ethics

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Drug/vaccine trials in developing world need better patient protections | 

Flickr, by Rodrigo Senna

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At the 7th annual meeting of the World Conference of Science Journalists, several speakers said clinical research trials done in the developing world lack adequate patient protections as well as an ethical and legal framework.

According to SciDev.net:

For the pharmaceutical industry, the attractions are the lower costs and the availability of ‘treatment-naive’ patients, who are much less likely to have been previously exposed to drugs or trials.

The main incentive for developing countries is the promise of advanced medical science and access to the latest medications. However, the process of putting in place a legal and ethical framework to protect participants is not going at the same pace in many of these countries.

The article quotes Amed Dhai, director of the Steve Biko Centre for Bioethics at the University of Witwatersrand, South Africa, and others saying that poor countries are “fertile land for ethical misconduct.” The article specifically cites a vaccine project conducted by PATH in India, which involves accusations of research misconduct — along with disproven allegations of vaccines causing deaths in young girls.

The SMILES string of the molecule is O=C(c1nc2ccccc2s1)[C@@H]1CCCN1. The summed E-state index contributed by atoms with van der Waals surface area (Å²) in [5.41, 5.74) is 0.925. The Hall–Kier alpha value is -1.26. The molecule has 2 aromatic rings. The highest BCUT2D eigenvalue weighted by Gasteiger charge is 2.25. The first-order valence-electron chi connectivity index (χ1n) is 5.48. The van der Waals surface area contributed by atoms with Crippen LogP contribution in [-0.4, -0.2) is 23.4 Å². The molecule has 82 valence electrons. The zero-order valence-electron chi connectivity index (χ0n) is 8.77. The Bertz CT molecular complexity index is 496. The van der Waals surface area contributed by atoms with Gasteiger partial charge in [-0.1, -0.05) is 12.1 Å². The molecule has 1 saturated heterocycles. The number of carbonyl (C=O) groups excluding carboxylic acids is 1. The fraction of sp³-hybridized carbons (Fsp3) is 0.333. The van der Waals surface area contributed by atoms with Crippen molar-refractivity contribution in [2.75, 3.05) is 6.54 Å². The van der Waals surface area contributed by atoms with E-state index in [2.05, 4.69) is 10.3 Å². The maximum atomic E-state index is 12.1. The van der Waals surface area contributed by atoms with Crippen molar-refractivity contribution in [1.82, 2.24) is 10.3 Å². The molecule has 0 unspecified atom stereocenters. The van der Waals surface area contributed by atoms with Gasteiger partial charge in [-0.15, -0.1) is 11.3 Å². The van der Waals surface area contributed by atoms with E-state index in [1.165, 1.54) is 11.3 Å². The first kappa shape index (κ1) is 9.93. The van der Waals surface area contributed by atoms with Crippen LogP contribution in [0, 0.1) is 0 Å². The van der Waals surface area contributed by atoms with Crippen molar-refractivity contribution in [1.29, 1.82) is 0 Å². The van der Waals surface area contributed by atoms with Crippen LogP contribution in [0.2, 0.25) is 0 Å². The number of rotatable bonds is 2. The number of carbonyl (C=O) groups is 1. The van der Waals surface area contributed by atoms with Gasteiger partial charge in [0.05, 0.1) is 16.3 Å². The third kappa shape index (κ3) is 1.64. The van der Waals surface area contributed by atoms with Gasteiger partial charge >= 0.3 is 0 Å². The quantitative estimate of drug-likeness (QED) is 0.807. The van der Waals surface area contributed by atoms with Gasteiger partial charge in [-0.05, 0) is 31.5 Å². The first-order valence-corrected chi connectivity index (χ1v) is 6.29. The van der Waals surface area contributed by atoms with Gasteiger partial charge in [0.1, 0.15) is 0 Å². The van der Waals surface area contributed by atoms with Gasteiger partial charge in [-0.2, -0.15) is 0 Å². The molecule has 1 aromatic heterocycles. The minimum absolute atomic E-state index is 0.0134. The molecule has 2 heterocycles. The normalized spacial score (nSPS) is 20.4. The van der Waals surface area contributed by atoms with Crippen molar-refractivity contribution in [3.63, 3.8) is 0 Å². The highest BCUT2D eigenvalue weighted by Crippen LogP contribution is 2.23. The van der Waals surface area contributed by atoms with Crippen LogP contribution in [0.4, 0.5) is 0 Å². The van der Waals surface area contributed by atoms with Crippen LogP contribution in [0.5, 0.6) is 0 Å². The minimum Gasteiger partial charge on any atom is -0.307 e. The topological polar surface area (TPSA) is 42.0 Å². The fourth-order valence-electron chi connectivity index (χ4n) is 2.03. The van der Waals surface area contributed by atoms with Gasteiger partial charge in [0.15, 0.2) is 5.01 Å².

Who lives & who dies: South African discussion started 50 years ago in Seattle | 

A recent BBC article on the need to ration kidney dialysis machines in South Africa prompted an interesting article in the Global Bioethics Blog. One sentence in the article entitled “The God Committee, African style,”  caught my eye:

For some, bioethics started in the United States with the so-called ‘Seattle God committee’, the body of health care professionals and laypersons that was formed to decide who among patients with kidney failure should receive (then new, and very scarce) dialysis treatment.

The reason this happened in Seattle was due to the development, by the UW’s Dr. Belding Scribner, of a new technology that made kidney dialysis feasible for preventing death by renal failure. This made Seattle the world center of dialysis, and also posed a problem because not everyone with renal failure could get dialysis. Continue reading